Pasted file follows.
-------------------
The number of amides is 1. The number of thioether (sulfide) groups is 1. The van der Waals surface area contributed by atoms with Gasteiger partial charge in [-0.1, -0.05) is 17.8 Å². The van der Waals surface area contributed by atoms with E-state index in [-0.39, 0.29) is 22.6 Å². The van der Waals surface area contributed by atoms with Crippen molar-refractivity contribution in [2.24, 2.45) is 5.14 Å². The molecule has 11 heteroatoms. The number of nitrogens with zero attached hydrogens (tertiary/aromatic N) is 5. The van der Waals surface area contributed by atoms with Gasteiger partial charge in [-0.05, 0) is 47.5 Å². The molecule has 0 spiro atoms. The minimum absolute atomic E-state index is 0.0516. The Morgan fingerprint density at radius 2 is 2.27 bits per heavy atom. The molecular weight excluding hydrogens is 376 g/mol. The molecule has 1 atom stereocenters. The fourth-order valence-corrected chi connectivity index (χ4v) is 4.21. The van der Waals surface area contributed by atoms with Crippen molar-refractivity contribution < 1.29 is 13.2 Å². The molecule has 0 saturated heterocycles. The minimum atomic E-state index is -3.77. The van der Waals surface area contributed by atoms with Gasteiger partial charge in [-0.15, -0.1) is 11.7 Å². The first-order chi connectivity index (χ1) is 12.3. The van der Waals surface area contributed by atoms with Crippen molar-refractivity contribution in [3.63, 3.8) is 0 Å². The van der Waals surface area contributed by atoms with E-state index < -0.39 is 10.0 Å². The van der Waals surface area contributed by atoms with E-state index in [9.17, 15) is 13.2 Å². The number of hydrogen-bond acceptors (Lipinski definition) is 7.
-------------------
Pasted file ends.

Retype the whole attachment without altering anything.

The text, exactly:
The number of amides is 1. The number of thioether (sulfide) groups is 1. The van der Waals surface area contributed by atoms with Gasteiger partial charge in [-0.1, -0.05) is 17.8 Å². The van der Waals surface area contributed by atoms with E-state index in [-0.39, 0.29) is 22.6 Å². The van der Waals surface area contributed by atoms with Crippen molar-refractivity contribution in [2.24, 2.45) is 5.14 Å². The molecule has 11 heteroatoms. The number of nitrogens with zero attached hydrogens (tertiary/aromatic N) is 5. The van der Waals surface area contributed by atoms with Gasteiger partial charge in [-0.05, 0) is 47.5 Å². The molecule has 0 spiro atoms. The minimum absolute atomic E-state index is 0.0516. The Morgan fingerprint density at radius 2 is 2.27 bits per heavy atom. The molecular weight excluding hydrogens is 376 g/mol. The molecule has 1 atom stereocenters. The fourth-order valence-corrected chi connectivity index (χ4v) is 4.21. The van der Waals surface area contributed by atoms with Crippen molar-refractivity contribution < 1.29 is 13.2 Å². The molecule has 0 saturated heterocycles. The minimum atomic E-state index is -3.77. The van der Waals surface area contributed by atoms with Gasteiger partial charge in [-0.15, -0.1) is 11.7 Å². The first-order chi connectivity index (χ1) is 12.3. The van der Waals surface area contributed by atoms with Crippen molar-refractivity contribution in [3.63, 3.8) is 0 Å². The van der Waals surface area contributed by atoms with E-state index < -0.39 is 10.0 Å². The van der Waals surface area contributed by atoms with E-state index in [9.17, 15) is 13.2 Å². The number of hydrogen-bond acceptors (Lipinski definition) is 7.